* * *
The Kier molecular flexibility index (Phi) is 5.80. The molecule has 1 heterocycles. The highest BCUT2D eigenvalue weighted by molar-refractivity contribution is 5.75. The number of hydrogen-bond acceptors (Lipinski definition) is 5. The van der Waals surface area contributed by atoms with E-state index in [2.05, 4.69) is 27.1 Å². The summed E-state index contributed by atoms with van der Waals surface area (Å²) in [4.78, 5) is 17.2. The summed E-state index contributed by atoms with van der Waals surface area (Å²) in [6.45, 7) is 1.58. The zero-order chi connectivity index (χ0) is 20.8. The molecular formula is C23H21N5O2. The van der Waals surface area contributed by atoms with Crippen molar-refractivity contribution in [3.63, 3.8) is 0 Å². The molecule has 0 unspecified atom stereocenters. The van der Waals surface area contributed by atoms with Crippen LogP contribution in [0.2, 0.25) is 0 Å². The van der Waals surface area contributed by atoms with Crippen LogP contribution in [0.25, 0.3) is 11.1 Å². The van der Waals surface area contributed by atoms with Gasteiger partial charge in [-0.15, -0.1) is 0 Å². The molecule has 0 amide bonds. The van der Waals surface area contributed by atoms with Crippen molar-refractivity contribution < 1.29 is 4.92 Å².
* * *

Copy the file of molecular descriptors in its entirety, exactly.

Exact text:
The Kier molecular flexibility index (Phi) is 5.80. The molecule has 1 heterocycles. The highest BCUT2D eigenvalue weighted by molar-refractivity contribution is 5.75. The number of hydrogen-bond acceptors (Lipinski definition) is 5. The van der Waals surface area contributed by atoms with E-state index in [2.05, 4.69) is 27.1 Å². The summed E-state index contributed by atoms with van der Waals surface area (Å²) in [4.78, 5) is 17.2. The summed E-state index contributed by atoms with van der Waals surface area (Å²) in [6.45, 7) is 1.58. The zero-order chi connectivity index (χ0) is 20.8. The molecular formula is C23H21N5O2. The van der Waals surface area contributed by atoms with Crippen molar-refractivity contribution in [3.63, 3.8) is 0 Å². The molecule has 0 unspecified atom stereocenters. The van der Waals surface area contributed by atoms with Crippen LogP contribution in [0.2, 0.25) is 0 Å². The van der Waals surface area contributed by atoms with Crippen LogP contribution in [0.25, 0.3) is 11.1 Å². The van der Waals surface area contributed by atoms with Gasteiger partial charge in [-0.15, -0.1) is 0 Å². The molecule has 0 amide bonds. The van der Waals surface area contributed by atoms with Crippen molar-refractivity contribution < 1.29 is 4.92 Å².